Are there hazards associated with helium balloon flight?
Balloons are susceptible to wind, which can literally tear them - particularly at critical times.

Take-off, when difficulties due to weather or other factors could drag the capsule across the ground or cause a sudden dangerous drop in height. If a problem occurred below 1,000 feet, there would not be enough time to deploy a personal or capsule parachute.
Ascent through the troposphere (30,000 to 60,000 feet), where turbulence is common.
Float altitude(top altitude), where low air pressure will cause the helium to expand so much that if the excess cannot escape through the balloon's vent tubes, it will burst. Helium inflation quantities are carefully calculated to avoid this.

How long does it take to inflate the balloon?

The overall launch process for this kind of balloon requires approximately 8 hours of preparation immediately before launch, including about 45 to 60 minutes for insertion of the helium.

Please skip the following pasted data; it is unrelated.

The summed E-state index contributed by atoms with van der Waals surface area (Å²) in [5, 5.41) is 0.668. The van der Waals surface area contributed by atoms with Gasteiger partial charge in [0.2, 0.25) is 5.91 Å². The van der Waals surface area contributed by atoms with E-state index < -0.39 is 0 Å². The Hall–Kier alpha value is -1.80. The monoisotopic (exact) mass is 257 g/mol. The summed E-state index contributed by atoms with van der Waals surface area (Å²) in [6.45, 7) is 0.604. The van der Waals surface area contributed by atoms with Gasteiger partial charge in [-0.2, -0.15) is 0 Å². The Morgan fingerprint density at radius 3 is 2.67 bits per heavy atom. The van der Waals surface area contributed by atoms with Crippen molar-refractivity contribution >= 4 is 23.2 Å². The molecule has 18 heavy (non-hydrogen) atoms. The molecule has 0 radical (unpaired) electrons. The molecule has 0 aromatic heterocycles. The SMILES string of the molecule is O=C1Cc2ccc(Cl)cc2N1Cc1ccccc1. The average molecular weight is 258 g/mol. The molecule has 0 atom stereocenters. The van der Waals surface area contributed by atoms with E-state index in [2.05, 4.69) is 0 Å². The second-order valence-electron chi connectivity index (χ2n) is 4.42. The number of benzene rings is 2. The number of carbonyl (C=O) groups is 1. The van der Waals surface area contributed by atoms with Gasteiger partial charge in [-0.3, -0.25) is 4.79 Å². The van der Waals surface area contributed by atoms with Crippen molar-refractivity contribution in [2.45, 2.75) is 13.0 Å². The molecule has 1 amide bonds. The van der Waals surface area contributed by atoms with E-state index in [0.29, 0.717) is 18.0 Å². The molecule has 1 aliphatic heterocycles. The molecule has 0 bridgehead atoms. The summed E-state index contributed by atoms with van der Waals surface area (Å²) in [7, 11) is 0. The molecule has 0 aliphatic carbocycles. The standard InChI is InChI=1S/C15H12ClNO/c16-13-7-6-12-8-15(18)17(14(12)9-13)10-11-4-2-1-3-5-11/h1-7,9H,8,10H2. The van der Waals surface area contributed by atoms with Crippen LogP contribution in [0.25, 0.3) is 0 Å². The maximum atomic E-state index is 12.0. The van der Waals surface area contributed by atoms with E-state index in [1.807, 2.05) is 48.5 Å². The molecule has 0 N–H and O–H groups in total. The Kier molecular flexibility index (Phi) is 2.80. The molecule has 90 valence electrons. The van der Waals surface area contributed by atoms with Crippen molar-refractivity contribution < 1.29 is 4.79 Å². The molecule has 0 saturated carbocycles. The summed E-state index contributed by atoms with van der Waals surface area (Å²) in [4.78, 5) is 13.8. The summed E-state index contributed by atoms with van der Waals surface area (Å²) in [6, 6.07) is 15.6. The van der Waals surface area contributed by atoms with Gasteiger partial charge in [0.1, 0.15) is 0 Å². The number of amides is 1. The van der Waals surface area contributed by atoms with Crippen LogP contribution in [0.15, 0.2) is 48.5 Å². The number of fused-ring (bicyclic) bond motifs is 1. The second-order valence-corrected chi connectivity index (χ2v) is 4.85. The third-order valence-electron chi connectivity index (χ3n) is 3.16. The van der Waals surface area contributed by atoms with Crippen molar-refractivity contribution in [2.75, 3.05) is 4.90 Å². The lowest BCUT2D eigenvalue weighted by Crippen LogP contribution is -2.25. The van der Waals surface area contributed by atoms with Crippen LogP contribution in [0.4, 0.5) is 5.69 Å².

How big is the launch crew?
The balloon launch crew itself is about 12 to 15 people, all of whom must wear clothing that won't snag the balloon. A number of individuals will clear the runway of fine debris before laying out the balloon. Fewer than 10 people actually handle the balloon, and those who do wear cotton gloves.

Why does a helium balloon rise?

Helium is lighter than air. If the balloon is large enough in relation to the weight of its payload, the helium will ascend and bring the payload with it.

How fast will the balloon ascend?

The balloon will ascend at about 1,000 feet per minute. At some points, its ascent could be as fast as 1,400 feet per minute. Upon reaching about 100,000 feet, however, it will likely slow to roughly 750 feet per minute until it levels off at approximately 120,000 feet above sea level.

How is the balloon steered?
Wind is used to direct a balloon's trajectory. Wind speed and direction vary at different altitudes so balloons are steered by changing altitude to reach the desired wind conditions. Releasing helium causes a decrease in altitude, while dropping ballast allows a balloon to rise.